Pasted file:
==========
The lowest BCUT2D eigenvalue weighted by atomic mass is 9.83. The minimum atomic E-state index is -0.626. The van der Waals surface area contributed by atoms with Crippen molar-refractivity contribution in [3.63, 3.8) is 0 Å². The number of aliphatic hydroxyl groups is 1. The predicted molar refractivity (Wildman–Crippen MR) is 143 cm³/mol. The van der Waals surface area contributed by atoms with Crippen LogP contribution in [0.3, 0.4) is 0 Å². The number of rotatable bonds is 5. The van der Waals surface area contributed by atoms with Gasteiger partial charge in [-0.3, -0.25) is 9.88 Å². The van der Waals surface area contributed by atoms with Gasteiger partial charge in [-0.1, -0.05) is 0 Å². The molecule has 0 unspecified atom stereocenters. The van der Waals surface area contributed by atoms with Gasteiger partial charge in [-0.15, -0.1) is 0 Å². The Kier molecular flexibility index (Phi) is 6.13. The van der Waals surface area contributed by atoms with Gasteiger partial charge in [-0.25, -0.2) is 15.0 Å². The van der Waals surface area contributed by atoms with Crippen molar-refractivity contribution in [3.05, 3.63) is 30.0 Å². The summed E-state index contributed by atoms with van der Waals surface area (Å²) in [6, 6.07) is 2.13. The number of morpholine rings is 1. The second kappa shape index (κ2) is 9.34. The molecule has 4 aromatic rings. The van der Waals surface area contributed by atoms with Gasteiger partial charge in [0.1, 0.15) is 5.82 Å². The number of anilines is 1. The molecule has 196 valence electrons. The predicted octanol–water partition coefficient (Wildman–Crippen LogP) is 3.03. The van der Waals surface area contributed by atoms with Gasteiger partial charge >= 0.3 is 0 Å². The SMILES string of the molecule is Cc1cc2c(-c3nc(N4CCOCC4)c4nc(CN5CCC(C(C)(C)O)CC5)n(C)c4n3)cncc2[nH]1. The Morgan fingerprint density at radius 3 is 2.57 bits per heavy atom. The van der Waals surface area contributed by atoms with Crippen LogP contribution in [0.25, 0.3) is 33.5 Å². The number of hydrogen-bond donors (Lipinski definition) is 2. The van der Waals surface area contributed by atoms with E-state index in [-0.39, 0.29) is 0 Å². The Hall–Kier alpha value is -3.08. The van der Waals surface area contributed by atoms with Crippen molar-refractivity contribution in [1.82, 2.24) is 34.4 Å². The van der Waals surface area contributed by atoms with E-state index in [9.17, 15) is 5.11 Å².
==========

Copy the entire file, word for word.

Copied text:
The lowest BCUT2D eigenvalue weighted by atomic mass is 9.83. The minimum atomic E-state index is -0.626. The van der Waals surface area contributed by atoms with Crippen molar-refractivity contribution in [3.63, 3.8) is 0 Å². The number of aliphatic hydroxyl groups is 1. The predicted molar refractivity (Wildman–Crippen MR) is 143 cm³/mol. The van der Waals surface area contributed by atoms with Crippen LogP contribution in [0.3, 0.4) is 0 Å². The number of rotatable bonds is 5. The van der Waals surface area contributed by atoms with Gasteiger partial charge in [-0.3, -0.25) is 9.88 Å². The van der Waals surface area contributed by atoms with Gasteiger partial charge in [-0.1, -0.05) is 0 Å². The molecule has 0 unspecified atom stereocenters. The van der Waals surface area contributed by atoms with Gasteiger partial charge in [-0.15, -0.1) is 0 Å². The Kier molecular flexibility index (Phi) is 6.13. The van der Waals surface area contributed by atoms with Gasteiger partial charge in [-0.25, -0.2) is 15.0 Å². The van der Waals surface area contributed by atoms with Crippen molar-refractivity contribution in [3.05, 3.63) is 30.0 Å². The summed E-state index contributed by atoms with van der Waals surface area (Å²) in [6, 6.07) is 2.13. The number of morpholine rings is 1. The second kappa shape index (κ2) is 9.34. The molecule has 4 aromatic rings. The van der Waals surface area contributed by atoms with Gasteiger partial charge in [0.1, 0.15) is 5.82 Å². The number of anilines is 1. The molecule has 196 valence electrons. The predicted octanol–water partition coefficient (Wildman–Crippen LogP) is 3.03. The van der Waals surface area contributed by atoms with Gasteiger partial charge >= 0.3 is 0 Å². The SMILES string of the molecule is Cc1cc2c(-c3nc(N4CCOCC4)c4nc(CN5CCC(C(C)(C)O)CC5)n(C)c4n3)cncc2[nH]1. The Morgan fingerprint density at radius 3 is 2.57 bits per heavy atom. The van der Waals surface area contributed by atoms with Crippen LogP contribution in [0.25, 0.3) is 33.5 Å². The number of hydrogen-bond donors (Lipinski definition) is 2. The van der Waals surface area contributed by atoms with E-state index in [-0.39, 0.29) is 0 Å². The Hall–Kier alpha value is -3.08. The van der Waals surface area contributed by atoms with Crippen molar-refractivity contribution in [1.82, 2.24) is 34.4 Å². The van der Waals surface area contributed by atoms with E-state index in [9.17, 15) is 5.11 Å².